"It is a duty of citizens to ratify the constitution -- Let's cast 'Yes' vote." So says a recently erected billboard in downtown Rangoon, Burma's largest city.

The Burmese are used to such billboards, scattered throughout the city advertising the military junta's view on all sorts of things from the upcoming constitutional referendum to the need to "crush all internal and external destructive elements as the common enemy." Tourists often take photographs of such billboards, finding the English translations of military propaganda downright bizarre. Yet for the Burmese, the billboards are more than an odd photo-opportunity. Instead, they represent the stark reality that surrounds them -- one of a military dominated society that controls everything and allows no dissent.

The military government's referendum on the draft constitution will take place as scheduled on May 10--- though the referendum will be delayed until May 24 in some parts of Burma, including Rangoon, after Cyclone Nargis swept through its Irrawaddy Delta. But nobody should confuse this event with a real referendum in which voters can freely express their opinions, or as progress towards democracy, as Burma's generals have claimed. Nothing about the process of drafting this constitution or the conditions under which the referendum is being held is remotely democratic—not least the fact that the purpose of the referendum is to ensure ongoing military rule.

The draft constitution was only released for sale to the public a month before the vote. It has not been translated into any of the 135 ethnic languages spoken by an estimated 40 percent of the population.

While the ruling State Peace Development Council permits billboards that encourage voters to say "yes," activists who criticize the referendum have been arrested and jailed. On March 30 and April 1, security forces detained seven members of the opposition National League for Democracy after they had participated in a peaceful march in downtown Rangoon wearing T-shirts emblazoned "No." Between April 25-29 the Thai-based Association for Assistance to Political Prisoners in Burma reported that over 70 Burmese activists have been arrested trying to stage demonstrations in Burma.

While government newspapers have hailed the provisions of the draft constitution, the few independent journalists writing for Burmese weekly newspapers and magazines have remained silent, preferring self-censorship to speaking out and thereby risking arrest.

The regime's vast network of informers and security forces generate fear not only among journalists and political opponents, but among average people. As an ethnic Karen school headmistress from the Irrawaddy Delta region explained to Human Rights Watch, "We're scared. If we don't support [the referendum] we will have to pay [a price], [be forced to] resign from work, no promotions, summoned by the police all the time. In our area no one has seen the new constitution... the authorities are very strict. If we don't attend a [pro-government] meeting, they know -- and there will be payback. We have no trust in the government."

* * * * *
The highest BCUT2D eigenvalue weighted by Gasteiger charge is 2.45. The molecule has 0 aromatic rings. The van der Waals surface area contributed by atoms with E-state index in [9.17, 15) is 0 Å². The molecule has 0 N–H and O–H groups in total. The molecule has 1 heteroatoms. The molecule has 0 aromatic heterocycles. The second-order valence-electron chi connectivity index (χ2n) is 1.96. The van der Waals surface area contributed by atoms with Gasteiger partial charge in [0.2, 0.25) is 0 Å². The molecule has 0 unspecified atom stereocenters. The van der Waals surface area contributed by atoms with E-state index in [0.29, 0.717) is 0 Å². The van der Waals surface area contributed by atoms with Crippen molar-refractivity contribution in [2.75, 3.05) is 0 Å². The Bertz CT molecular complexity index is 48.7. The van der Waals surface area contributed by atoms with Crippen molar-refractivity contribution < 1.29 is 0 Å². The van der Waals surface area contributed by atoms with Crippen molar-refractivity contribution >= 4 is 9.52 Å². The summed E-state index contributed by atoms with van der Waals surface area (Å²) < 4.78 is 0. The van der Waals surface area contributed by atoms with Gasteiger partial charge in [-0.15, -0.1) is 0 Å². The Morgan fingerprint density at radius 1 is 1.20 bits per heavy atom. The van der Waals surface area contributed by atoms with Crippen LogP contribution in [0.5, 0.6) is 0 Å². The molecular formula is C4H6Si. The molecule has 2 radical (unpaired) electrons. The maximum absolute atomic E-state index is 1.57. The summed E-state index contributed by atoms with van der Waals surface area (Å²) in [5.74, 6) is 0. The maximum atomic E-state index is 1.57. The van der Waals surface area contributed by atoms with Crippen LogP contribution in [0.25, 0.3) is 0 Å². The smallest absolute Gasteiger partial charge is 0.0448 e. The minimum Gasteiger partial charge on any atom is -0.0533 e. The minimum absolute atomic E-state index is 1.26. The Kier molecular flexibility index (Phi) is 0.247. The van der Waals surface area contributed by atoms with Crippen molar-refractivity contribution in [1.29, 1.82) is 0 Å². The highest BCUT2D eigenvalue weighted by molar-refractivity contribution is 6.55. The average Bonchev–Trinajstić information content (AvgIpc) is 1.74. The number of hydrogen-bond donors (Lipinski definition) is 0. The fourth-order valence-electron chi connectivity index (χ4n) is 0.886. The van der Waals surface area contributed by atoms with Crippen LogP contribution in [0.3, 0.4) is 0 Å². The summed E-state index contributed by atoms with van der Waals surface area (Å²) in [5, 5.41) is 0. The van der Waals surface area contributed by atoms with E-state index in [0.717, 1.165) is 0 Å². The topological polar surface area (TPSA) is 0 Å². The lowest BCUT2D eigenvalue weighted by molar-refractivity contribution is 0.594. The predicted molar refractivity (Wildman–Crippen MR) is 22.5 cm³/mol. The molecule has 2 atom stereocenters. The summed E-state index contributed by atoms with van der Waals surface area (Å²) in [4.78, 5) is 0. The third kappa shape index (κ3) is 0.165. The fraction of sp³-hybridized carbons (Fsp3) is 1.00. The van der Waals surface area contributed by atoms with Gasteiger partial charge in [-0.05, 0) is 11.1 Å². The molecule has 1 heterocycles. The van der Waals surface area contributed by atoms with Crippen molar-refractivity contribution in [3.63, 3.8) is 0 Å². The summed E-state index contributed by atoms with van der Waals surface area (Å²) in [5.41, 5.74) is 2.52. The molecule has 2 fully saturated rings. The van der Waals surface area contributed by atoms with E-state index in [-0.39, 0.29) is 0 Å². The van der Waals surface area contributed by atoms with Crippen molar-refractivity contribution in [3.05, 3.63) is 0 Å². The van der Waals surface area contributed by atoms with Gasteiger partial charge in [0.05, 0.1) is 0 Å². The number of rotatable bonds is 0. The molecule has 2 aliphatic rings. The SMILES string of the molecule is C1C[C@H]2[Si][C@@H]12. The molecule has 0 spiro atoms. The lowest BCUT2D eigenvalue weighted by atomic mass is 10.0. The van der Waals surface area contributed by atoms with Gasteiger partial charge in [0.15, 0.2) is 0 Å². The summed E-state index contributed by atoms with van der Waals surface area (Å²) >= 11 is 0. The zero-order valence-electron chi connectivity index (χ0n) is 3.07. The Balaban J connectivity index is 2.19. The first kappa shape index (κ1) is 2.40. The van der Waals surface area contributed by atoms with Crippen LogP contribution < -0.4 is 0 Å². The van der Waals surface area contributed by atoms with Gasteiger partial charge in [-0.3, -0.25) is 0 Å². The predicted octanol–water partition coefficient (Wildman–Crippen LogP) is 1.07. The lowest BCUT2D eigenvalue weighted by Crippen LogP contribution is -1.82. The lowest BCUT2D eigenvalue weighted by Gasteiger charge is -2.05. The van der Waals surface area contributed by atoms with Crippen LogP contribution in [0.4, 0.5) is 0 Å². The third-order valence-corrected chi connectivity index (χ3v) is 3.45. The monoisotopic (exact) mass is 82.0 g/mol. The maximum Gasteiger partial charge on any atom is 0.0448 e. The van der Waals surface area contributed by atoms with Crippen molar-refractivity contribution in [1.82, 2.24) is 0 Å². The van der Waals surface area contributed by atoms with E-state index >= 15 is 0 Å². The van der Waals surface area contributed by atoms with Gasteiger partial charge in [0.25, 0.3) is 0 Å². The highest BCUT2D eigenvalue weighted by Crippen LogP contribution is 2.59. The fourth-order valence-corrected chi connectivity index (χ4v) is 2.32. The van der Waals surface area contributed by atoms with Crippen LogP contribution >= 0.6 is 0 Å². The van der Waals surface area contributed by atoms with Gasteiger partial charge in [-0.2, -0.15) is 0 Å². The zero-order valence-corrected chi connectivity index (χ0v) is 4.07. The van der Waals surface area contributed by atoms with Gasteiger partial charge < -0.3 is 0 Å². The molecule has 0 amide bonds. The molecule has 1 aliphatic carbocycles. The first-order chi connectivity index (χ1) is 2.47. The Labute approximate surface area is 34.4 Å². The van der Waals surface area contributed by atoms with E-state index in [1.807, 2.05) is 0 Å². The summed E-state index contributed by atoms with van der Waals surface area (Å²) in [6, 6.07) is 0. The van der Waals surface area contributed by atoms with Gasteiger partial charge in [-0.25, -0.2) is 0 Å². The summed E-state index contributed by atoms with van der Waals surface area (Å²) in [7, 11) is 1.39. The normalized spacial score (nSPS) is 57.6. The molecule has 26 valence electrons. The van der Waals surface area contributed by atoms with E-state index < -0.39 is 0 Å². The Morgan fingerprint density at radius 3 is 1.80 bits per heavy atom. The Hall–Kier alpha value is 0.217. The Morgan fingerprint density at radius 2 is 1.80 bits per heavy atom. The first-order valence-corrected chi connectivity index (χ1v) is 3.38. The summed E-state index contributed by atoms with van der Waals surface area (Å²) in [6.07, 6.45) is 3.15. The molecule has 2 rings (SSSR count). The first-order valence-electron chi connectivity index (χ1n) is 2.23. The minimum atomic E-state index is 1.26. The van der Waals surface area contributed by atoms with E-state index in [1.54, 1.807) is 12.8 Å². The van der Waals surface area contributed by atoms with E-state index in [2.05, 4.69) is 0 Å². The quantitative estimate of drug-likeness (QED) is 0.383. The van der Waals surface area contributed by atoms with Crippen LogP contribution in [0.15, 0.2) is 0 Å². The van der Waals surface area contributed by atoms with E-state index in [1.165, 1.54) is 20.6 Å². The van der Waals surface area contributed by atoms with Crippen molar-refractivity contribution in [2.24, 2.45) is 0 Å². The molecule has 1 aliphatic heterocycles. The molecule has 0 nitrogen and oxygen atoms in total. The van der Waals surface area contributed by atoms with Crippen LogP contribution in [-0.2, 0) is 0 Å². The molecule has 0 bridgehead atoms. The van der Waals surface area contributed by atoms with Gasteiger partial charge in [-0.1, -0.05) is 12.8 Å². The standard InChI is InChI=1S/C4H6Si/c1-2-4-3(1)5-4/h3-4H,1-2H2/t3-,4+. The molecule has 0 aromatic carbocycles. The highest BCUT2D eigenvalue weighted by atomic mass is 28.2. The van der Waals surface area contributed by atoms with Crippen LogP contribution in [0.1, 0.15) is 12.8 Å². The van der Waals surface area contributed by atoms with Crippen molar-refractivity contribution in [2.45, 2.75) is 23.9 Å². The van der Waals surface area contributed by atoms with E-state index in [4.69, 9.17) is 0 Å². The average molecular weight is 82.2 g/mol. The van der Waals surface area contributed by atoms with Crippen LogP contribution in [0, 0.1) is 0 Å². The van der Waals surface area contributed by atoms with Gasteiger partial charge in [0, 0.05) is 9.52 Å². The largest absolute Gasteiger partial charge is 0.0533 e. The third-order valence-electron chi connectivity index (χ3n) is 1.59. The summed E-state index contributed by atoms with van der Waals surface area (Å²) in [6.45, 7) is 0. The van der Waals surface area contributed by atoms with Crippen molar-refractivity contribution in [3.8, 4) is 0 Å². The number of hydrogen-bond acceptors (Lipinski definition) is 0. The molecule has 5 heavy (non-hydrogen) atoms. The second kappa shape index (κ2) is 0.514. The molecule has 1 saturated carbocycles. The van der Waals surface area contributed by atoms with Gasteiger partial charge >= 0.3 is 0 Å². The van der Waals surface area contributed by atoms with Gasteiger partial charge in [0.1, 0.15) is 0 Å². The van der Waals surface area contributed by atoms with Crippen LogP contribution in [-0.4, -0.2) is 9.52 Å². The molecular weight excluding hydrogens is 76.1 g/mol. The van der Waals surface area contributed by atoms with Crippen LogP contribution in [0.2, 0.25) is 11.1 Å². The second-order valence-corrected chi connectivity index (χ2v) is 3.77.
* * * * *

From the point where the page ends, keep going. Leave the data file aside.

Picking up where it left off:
People in Burma do not trust the government with good reason. All basic rights are curtailed. Violence and long prison terms are used to deal with peaceful dissent. The military has been in power since 1962 and has no plans to hand power to an elected civilian government. The draft constitution will simply entrench military rule, but with a civilian face. Under the proposed constitution, a quarter of all parliamentary seats are reserved for the military. Political parties are weakened by provisions that ban individuals and entire parties from eligibility for office. In a provision aimed at opposition leader and Nobel laureate Aung San Suu Kyi, it bars anyone with a foreign husband or child from running for president; Suu Kyi's late husband was British and she has two children with British nationality.

A credible referendum requires voters to have free access to information, a free media, and the ability to meet and organize to discuss the issues and - horror of horrors for the Burmese government -- to disagree. In Burma none of these exist. Burma's constitutional referendum vote is a fraud.

If there is to be genuine political change in Burma, then its major trade partners and supporters (particularly China, India and Thailand) and other concerned states should make it clear publicly that they will not recognize the referendum. … Instead, they should insist on a genuine process that all political parties and ethnic groups can freely participate in. For starters, the junta should release all political prisoners, including Aung San Suu Kyi. Only then may dialogue between the generals and Burma's opposition parties, including the many marginalized ethnic minority groups, lead to a transition to real democracy.

Elaine Pearson is the deputy director of the Asia division at Human Rights Watch

Human Rights Watch's report, Vote to Nowhere: The May 2008 Constitutional Referendum was released on May 1 and is available at https://www.hrw.org/reports/2008/burma0508/